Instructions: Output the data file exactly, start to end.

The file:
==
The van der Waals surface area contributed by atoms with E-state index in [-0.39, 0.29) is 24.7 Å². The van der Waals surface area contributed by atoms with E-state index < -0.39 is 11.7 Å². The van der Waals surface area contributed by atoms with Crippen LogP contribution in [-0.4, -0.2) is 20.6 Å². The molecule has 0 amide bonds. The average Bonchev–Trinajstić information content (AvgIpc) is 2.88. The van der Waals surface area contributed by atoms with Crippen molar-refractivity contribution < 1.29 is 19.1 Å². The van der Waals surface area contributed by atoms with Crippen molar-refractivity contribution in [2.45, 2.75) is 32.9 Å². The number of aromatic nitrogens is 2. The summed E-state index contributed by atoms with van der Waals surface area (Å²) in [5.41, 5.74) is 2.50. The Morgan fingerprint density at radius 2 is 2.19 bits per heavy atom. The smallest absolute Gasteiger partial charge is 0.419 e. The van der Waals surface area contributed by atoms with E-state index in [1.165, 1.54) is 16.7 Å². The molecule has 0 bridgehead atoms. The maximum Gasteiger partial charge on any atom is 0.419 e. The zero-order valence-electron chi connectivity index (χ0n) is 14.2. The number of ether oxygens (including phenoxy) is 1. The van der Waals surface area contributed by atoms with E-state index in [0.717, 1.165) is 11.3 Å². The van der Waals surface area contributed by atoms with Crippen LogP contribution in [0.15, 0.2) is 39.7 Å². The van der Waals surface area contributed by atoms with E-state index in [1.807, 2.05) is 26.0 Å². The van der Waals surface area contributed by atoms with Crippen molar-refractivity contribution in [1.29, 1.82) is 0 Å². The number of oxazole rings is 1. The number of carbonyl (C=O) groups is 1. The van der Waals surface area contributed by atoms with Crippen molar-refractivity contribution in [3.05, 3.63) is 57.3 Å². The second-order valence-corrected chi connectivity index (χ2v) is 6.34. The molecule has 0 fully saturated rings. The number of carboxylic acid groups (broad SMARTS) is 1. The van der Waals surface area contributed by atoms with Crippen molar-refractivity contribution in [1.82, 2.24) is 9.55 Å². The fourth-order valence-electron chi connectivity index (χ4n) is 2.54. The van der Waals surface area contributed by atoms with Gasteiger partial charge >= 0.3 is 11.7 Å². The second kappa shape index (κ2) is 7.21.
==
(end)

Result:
The van der Waals surface area contributed by atoms with E-state index in [-0.39, 0.29) is 24.7 Å². The van der Waals surface area contributed by atoms with E-state index < -0.39 is 11.7 Å². The van der Waals surface area contributed by atoms with Crippen LogP contribution in [-0.4, -0.2) is 20.6 Å². The molecule has 0 amide bonds. The average Bonchev–Trinajstić information content (AvgIpc) is 2.88. The van der Waals surface area contributed by atoms with Crippen molar-refractivity contribution < 1.29 is 19.1 Å². The van der Waals surface area contributed by atoms with Crippen molar-refractivity contribution in [2.45, 2.75) is 32.9 Å². The number of aromatic nitrogens is 2. The summed E-state index contributed by atoms with van der Waals surface area (Å²) in [5.41, 5.74) is 2.50. The Morgan fingerprint density at radius 2 is 2.19 bits per heavy atom. The smallest absolute Gasteiger partial charge is 0.419 e. The van der Waals surface area contributed by atoms with E-state index in [1.165, 1.54) is 16.7 Å². The molecule has 0 bridgehead atoms. The maximum Gasteiger partial charge on any atom is 0.419 e. The zero-order valence-electron chi connectivity index (χ0n) is 14.2. The number of ether oxygens (including phenoxy) is 1. The van der Waals surface area contributed by atoms with E-state index in [0.717, 1.165) is 11.3 Å². The van der Waals surface area contributed by atoms with Crippen LogP contribution in [0.15, 0.2) is 39.7 Å². The van der Waals surface area contributed by atoms with E-state index in [1.807, 2.05) is 26.0 Å². The van der Waals surface area contributed by atoms with Crippen molar-refractivity contribution in [1.29, 1.82) is 0 Å². The number of oxazole rings is 1. The number of carbonyl (C=O) groups is 1. The van der Waals surface area contributed by atoms with Crippen molar-refractivity contribution in [3.05, 3.63) is 57.3 Å². The second-order valence-corrected chi connectivity index (χ2v) is 6.34. The molecule has 0 fully saturated rings. The number of carboxylic acid groups (broad SMARTS) is 1. The van der Waals surface area contributed by atoms with Crippen molar-refractivity contribution in [1.82, 2.24) is 9.55 Å². The fourth-order valence-electron chi connectivity index (χ4n) is 2.54. The van der Waals surface area contributed by atoms with Gasteiger partial charge >= 0.3 is 11.7 Å². The second kappa shape index (κ2) is 7.21.